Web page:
Compartmental shedding of HIV and HBV in coinfected patients
Frank Duy Duc Trinh, San Mateo County San Francisco Peninsula AIDS Research Center
Human immunodeficiency virus (HIV)-1 and hepatitis B virus (HBV) infections are major global public health problems. Due to shared routes of transmission, a large percentage of patients infected with HIV also have HBV infection. The study of HIV and HBV coinfection is important as HBV infection in HIV-positive people often produces significant liver disease. The impact of HBV coinfection on blood and genital fluid virus levels in HIV-positive individuals is unclear.
We are enrolling a group of participants with both HIV and HBV infection to be followed over a 1 year period. HIV and HBV virus levels in the blood and genital fluid of these individuals will be evaluated by polymerase chain reaction (PCR) to see how they relate to each other. The presence of drug-resistant HBV in these participants will also be determined by DNA sequencing to gain insight into whether resistant HBV can be spread to others. We hypothesize that 1) the interaction between HIV and HBV virus levels will be different depending on the type of treatment being received by the patient, and 2) individuals with drug-resistant HBV will have the potential to transmit drug-resistant virus to others.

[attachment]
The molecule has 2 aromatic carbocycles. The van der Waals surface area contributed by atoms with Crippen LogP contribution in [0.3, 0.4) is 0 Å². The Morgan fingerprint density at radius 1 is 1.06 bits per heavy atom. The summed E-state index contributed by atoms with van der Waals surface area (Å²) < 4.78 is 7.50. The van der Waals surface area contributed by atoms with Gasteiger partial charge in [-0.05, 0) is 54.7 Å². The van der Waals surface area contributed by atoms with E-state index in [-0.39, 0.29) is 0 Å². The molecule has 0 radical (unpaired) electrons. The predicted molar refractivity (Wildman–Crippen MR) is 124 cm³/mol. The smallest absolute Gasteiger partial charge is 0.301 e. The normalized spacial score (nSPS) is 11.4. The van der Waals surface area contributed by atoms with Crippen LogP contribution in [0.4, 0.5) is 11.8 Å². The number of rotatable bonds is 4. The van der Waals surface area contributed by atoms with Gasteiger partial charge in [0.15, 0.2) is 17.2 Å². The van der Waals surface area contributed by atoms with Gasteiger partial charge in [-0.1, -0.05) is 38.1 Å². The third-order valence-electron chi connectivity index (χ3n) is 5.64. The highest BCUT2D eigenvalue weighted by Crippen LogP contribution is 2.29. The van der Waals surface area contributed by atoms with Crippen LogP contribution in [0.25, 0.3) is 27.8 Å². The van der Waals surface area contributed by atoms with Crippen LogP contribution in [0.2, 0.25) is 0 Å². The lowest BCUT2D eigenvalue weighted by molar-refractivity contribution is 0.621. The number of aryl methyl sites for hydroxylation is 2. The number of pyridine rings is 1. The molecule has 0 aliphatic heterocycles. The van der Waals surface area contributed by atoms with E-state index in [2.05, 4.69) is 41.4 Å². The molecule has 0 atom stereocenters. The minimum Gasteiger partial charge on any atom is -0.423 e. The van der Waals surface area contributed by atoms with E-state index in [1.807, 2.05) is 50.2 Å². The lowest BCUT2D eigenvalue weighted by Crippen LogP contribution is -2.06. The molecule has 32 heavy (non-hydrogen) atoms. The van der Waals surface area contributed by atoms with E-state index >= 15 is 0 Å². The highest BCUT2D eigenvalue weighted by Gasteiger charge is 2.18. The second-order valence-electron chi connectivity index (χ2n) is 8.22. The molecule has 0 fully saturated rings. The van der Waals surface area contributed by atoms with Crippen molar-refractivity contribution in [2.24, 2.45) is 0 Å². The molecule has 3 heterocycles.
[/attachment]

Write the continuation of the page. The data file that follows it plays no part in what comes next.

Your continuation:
The results of this study will be important in developing strategies to prevent liver disease and liver-related death in people infected with both HIV and HBV in California. Understanding the effect of various treatment regimens on viral levels will help in the optimization of HIV and HBV therapy. Furthermore, determining whether drug-resistant HBV can be spread to others will have important implications on transmission prevention and management of HBV infection in HIV-positive patients.